It is a bit puzzling how we got to the point where parents have to send their children to school with toilet paper and paper towels, but that is exactly the way it is in some school districts. There just never seems to be enough money to go around. From this perspective, anything that can be done to help schools operate more cost efficiently has to be welcomed, and that is where sustainable building enters the picture. We tend to think of green building practices as solely being for the purpose of saving energy, but it serves other purposes, too.
As the nation’s school infrastructure ages, the buildings will have to be replaced simply for safety and security reasons. The EPA estimates that more than 40% of the nation’s schools are operating with sub-standard environmental conditions that pose a threat to the health of students and teachers. Our children deserve to attend school in environments conducive to learning, and that is yet another reason why green schools make sense. Careful design of energy efficient schools means features are included that keep children more comfortable, better able to work and focus in naturally-lit rooms, and breathing cleaner air–free of harmful toxins. They can learn essential skills as healthier children.
Designing Buildings that Help Children
However, green school designs go even further in enhancing the learning experience. The school and school site can be designed in a way that turns the structures and land into learning experiences. For example, room windows affording a view of a natural environment can work in tandem with ceilings slanted to enhance natural lighting. Students not only work in a more productive learning environment, but there’s plenty of room for discussion on topics like natural resources, light reflection, and even angles.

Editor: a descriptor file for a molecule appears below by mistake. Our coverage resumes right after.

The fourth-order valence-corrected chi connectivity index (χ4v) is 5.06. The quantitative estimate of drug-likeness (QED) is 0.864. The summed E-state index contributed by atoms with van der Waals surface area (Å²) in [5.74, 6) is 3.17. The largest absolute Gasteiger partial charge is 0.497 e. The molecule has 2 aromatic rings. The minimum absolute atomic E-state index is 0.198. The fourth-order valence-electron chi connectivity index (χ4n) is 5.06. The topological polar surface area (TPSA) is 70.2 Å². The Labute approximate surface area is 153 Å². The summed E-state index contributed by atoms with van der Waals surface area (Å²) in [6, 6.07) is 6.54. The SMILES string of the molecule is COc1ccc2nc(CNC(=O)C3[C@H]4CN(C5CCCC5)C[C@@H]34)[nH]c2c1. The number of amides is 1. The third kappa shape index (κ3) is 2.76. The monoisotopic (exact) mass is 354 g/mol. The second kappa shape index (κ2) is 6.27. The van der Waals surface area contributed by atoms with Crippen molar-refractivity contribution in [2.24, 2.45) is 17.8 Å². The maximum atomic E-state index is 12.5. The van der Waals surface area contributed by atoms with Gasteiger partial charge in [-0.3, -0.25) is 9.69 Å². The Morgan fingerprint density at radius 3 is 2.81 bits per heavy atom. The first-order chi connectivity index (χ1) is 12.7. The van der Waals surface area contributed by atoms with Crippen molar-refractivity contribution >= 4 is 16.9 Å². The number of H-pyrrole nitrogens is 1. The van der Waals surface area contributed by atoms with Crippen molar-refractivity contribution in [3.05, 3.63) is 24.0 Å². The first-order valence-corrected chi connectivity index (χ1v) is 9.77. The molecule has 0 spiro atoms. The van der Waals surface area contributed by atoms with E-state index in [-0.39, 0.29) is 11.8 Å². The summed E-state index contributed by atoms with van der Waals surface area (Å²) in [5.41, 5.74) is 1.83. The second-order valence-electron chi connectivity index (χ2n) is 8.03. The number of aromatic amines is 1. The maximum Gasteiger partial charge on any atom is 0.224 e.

Sure, there are plenty of complex and expensive design elements that can be used in school environments. Sophisticated HVAC systems that heat, cool, and cleanse air and rolling, automated window shades are just two of them. That said, it is important to not get bogged down with the idea that green school design is beyond the financial capacity of struggling states. There are plenty of design elements that are easy to incorporate in new and existing schools, including features as simple as careful window placement and inclusion or installation of the right acoustical ceiling tiles able to meet the LEED reverberation time requirements. Sites can be re-landscaped to include natural vegetation and flooring that does not produce harmful VOCs installed.
You see…all of these things help children and that is what school is all about.
LEED for schools focuses on indoor air quality, daylighting, classroom acoustics, mold prevention, and environmental site assessment–all of it wrapped up in master planning or an integrated design process. As a matter of fact, it is not necessary to tear down all the existing schools and build new ones to provide children environmentally sound buildings that promote good health and learning. Existing schools can be upgraded.
Starting a New Motto
Instead of ‘No Child Left Behind,’ the motto should be ‘No Child Learns in an Unhealthy Building.’ With all the time and money invested in protecting wildlife, coastal property, forests, and so on (all important), it is really a bit amazing that anyone would be concerned with the cost of building quality learning environments for children.
If you want to learn the LEED strategies and features for schools that are easiest to implement and earn the biggest ROI in terms of energy savings and learning environmental improvements, then attend GBRI’s live webinar Green Schools I: Design Elements on April 10, 2013, at 3:00 PM Eastern, or available on demand beginning April 12. It is the first of a two-part series on green schools. The second session begins April 17, 2013 and is called Green Schools II: Costs, Benefits, and Challenges.
Oh…and by the way…the energy and water savings the green schools experience may free up money for toilet paper. Now, wouldn’t that be progress?
Are the schools in your area in need of upgrading or rebuilding to provide a better learning environment for children?